How the brain works
how the brain works

How the brain works

I don’t know about you, but I think the brain is the most fascinating part of our body. Out of all the parts of the human body, the brain is the one thing that we have yet to fully discover and study. The human brain is even more complex than any other known structure in the universe.

Not only does the brain allow us to move and coordinate every part of our body, but most importantly, the brain also allows us to understand and remember anything and everything we learn and experience from our day-to-day living. 

The brain literally enables us to function!

What’s inside the brain?

The brain is made up of fat and protein and weighs about three pounds. All of that is just comprised of two main types of cells – glia and neurons

Let’s talk about glia first. Glia (“glue” in Greek) are primarily responsible for insulating each neuron and holding them in place, for transporting nutrients to neurons and for cleaning up unwanted debris like dead neurons and pathogens. Recent research has also proven that glia play an active role in facilitating the communication between neurons.

What we’ll be focusing on are the neurons or nerve cells, which transports information to and from other neurons or other cells of our body. Aside from the cell body itself, every neuron has an axon, dendrite and synapses, where the dendrites and axons connect. 

There are about 100 billion neurons in our brain, and each neuron can have 1000-2000 synapses. There are pretty much more neurons in our brain than there are stars in the galaxy. 

Doesn’t it sound like there’s an entire universe inside our brain?

How does our memory work?

Let’s say you were scrolling through Instagram when you see a post by Oprah where she is talking about Michelle Obama’s memoir called “Becoming” and how it is an inspiring read.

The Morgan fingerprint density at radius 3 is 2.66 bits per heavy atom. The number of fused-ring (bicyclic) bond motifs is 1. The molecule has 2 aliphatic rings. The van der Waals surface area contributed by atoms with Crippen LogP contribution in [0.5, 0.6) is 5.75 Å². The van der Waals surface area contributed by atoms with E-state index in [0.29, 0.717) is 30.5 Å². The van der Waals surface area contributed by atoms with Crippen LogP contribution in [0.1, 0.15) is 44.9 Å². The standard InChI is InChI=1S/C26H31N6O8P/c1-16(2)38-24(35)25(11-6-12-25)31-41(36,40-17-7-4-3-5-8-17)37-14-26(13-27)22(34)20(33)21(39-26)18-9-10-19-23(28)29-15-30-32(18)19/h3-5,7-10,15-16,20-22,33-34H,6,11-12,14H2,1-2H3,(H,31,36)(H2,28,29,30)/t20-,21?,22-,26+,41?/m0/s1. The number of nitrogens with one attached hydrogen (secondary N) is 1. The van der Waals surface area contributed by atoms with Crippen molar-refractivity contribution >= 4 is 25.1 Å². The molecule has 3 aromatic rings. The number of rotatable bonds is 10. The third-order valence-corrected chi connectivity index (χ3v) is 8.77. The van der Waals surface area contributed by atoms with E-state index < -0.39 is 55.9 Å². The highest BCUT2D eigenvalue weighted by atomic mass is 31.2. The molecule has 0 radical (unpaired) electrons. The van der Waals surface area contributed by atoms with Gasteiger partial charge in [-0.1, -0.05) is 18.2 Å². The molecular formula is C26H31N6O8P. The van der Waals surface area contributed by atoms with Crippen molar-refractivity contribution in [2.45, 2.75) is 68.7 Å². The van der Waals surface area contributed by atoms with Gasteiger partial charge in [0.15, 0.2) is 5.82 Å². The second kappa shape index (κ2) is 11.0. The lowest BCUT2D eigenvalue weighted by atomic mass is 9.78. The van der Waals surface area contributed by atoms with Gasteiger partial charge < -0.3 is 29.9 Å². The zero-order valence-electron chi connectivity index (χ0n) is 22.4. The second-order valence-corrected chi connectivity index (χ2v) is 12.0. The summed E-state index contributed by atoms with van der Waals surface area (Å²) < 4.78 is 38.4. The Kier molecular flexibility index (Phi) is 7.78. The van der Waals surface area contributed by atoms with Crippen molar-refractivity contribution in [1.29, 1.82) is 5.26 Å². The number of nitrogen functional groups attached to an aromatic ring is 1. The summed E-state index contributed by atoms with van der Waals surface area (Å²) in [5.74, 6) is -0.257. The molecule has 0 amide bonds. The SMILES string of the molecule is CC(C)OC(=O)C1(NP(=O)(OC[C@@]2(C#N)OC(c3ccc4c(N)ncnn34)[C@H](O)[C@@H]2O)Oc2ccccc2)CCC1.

As you view Oprah’s post, this is what happens in your brain:

  1. The information is received – you see an image of Oprah, Michelle Obama’s photo on the book cover, the book’s title, the couch Oprah was sitting on, you hear the background noise when you play the video, etc.
  2. Key information is selected – you focus on specific details from the post like the person who wrote the post, the book title, whose memoir it was, what the book cover looks like, when the book would be available, etc.
  3. The information you selected gets stored in your brain – in other words, you end up remembering those key details.

What we just talked about are the three types of memory: sensory memory, short-term memory, and long-term memory.

Brain anatomy

Everything you do is encoded in your brain. Your habits, your memory, your exam books, your feelings. 

But which parts of the brain play big roles in remembering?

Pre-frontal cortex – This is where immediate information is processed.

Hippocampus – Which is in the brain’s temporal lobe, on the sides of our head.

Neocortex – Whatever was processed in the hippocampus is then known to be transferred to the neocortex as knowledge.

Now you have a better idea on how the memory process works and which parts of the brain play big roles in remembering. 

Want to go in depth into how the brain works and learn the four steps for “encoding” what you want to remember?

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